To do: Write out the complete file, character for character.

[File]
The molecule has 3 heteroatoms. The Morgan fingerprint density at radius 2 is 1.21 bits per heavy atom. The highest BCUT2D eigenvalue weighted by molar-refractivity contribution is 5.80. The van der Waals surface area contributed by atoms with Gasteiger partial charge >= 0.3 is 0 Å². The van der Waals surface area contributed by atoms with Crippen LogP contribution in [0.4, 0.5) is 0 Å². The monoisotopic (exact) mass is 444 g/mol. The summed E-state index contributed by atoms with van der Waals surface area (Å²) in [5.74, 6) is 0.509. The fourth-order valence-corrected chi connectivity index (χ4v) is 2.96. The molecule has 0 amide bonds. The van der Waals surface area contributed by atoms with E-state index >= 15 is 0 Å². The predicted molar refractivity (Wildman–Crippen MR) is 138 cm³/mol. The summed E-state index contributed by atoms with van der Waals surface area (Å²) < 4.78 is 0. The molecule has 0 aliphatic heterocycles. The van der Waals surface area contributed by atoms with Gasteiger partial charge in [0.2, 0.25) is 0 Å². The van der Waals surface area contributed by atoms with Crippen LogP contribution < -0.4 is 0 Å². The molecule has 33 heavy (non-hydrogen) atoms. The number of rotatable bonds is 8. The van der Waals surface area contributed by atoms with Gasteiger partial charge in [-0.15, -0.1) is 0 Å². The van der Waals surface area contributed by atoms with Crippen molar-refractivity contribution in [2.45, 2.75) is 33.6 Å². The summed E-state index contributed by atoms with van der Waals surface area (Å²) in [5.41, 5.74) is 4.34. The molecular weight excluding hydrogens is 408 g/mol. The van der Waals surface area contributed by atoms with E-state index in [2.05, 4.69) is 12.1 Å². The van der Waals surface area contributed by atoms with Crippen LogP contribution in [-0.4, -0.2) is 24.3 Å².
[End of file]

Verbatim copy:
The molecule has 3 heteroatoms. The Morgan fingerprint density at radius 2 is 1.21 bits per heavy atom. The highest BCUT2D eigenvalue weighted by molar-refractivity contribution is 5.80. The van der Waals surface area contributed by atoms with Gasteiger partial charge >= 0.3 is 0 Å². The van der Waals surface area contributed by atoms with Crippen LogP contribution in [0.4, 0.5) is 0 Å². The monoisotopic (exact) mass is 444 g/mol. The summed E-state index contributed by atoms with van der Waals surface area (Å²) in [5.74, 6) is 0.509. The fourth-order valence-corrected chi connectivity index (χ4v) is 2.96. The molecule has 0 amide bonds. The van der Waals surface area contributed by atoms with E-state index >= 15 is 0 Å². The predicted molar refractivity (Wildman–Crippen MR) is 138 cm³/mol. The summed E-state index contributed by atoms with van der Waals surface area (Å²) < 4.78 is 0. The molecule has 0 aliphatic heterocycles. The van der Waals surface area contributed by atoms with Gasteiger partial charge in [0.2, 0.25) is 0 Å². The van der Waals surface area contributed by atoms with Crippen LogP contribution < -0.4 is 0 Å². The molecule has 33 heavy (non-hydrogen) atoms. The number of rotatable bonds is 8. The van der Waals surface area contributed by atoms with Gasteiger partial charge in [-0.15, -0.1) is 0 Å². The van der Waals surface area contributed by atoms with Crippen molar-refractivity contribution in [2.45, 2.75) is 33.6 Å². The summed E-state index contributed by atoms with van der Waals surface area (Å²) in [5.41, 5.74) is 4.34. The molecular weight excluding hydrogens is 408 g/mol. The van der Waals surface area contributed by atoms with E-state index in [2.05, 4.69) is 12.1 Å². The van der Waals surface area contributed by atoms with Crippen LogP contribution in [-0.4, -0.2) is 24.3 Å².